my_age <- as.duration(my_age) 

# use d* functions to calculate duration in seconds, minutes, hours, days, weeks, years
dseconds(15)
dminutes(10) * 2 # multiplied by a constant
dhours(c(12, 24))
ddays(0:5)
dweeks(3) + dyears(1) # can be added and multiplied
tomorrow <- today() + ddays(1) # can be added and subtracted from days

Note: When adding or subtracting durations to dates, be aware of time discrepancies such as daylight savings time.

2. Periods

Periods measure time in human units, such as weeks and months. This takes into account time discrepancies such as daylight savings time with adding or subtracting from dates or times.

# calculate periods in seconds, minutes, hours, days, months, weeks, years
seconds(15)
minutes(10)
hours(c(12, 24))
months(1:6)
days(7) + weeks(3) # can be added and multiplied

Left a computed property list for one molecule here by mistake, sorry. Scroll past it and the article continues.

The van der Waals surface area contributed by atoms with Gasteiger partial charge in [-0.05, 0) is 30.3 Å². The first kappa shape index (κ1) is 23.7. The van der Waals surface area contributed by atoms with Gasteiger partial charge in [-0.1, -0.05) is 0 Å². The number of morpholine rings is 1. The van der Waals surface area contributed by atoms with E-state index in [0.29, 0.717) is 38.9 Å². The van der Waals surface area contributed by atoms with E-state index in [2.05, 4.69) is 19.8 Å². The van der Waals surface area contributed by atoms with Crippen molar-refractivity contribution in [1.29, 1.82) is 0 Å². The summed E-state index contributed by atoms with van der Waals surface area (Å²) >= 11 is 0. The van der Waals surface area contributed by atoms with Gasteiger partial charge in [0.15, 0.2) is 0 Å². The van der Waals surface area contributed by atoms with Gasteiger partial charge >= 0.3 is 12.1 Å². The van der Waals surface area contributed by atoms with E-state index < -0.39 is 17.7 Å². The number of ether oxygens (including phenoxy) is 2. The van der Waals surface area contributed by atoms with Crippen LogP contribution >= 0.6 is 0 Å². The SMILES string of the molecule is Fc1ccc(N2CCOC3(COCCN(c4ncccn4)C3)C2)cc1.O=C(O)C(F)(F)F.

ymd("2020-02-22") + years(1) # can be added and subtracted from dates
3. Intervals

Intervals are durations with starting an ending points, and are represented by %--%. They are useful when trying to determine how long a specific period is, sice you want to include all time discrepancies for that period.

For example, you may want to know the number of days between today and the same day next year – this calculation depends on whether it’s a leap year or not, so we should use intervals.

# how many days in the interval between today and next year?
next_year <- today() + years(1)
(today() %--% next_year) / ddays(1) # use regular division for duration in an interval 
(today() %--% next_year) %/% days(1) # use integer division for periods in an interval 

Time Zones


Time zones are complicated, but here are a couple of basic functions that are useful to know:

  • Sys.timezone() returns the time zone of your workstation, according to R
  • with_tz(<DATETIME>, tzone = "America/Detroit") changes time zone while keeping the instant in time
  • force_tz(<DATETIME>, tzone = "America/Detroit") changes time zone and changes the instant in time
  1. This post is meant for a person who is looking for a refresher on dates and times in R, and the content in this post is based on chapter sixteen of R for Data Science by Hadley Wickham & Garrett Grolemund.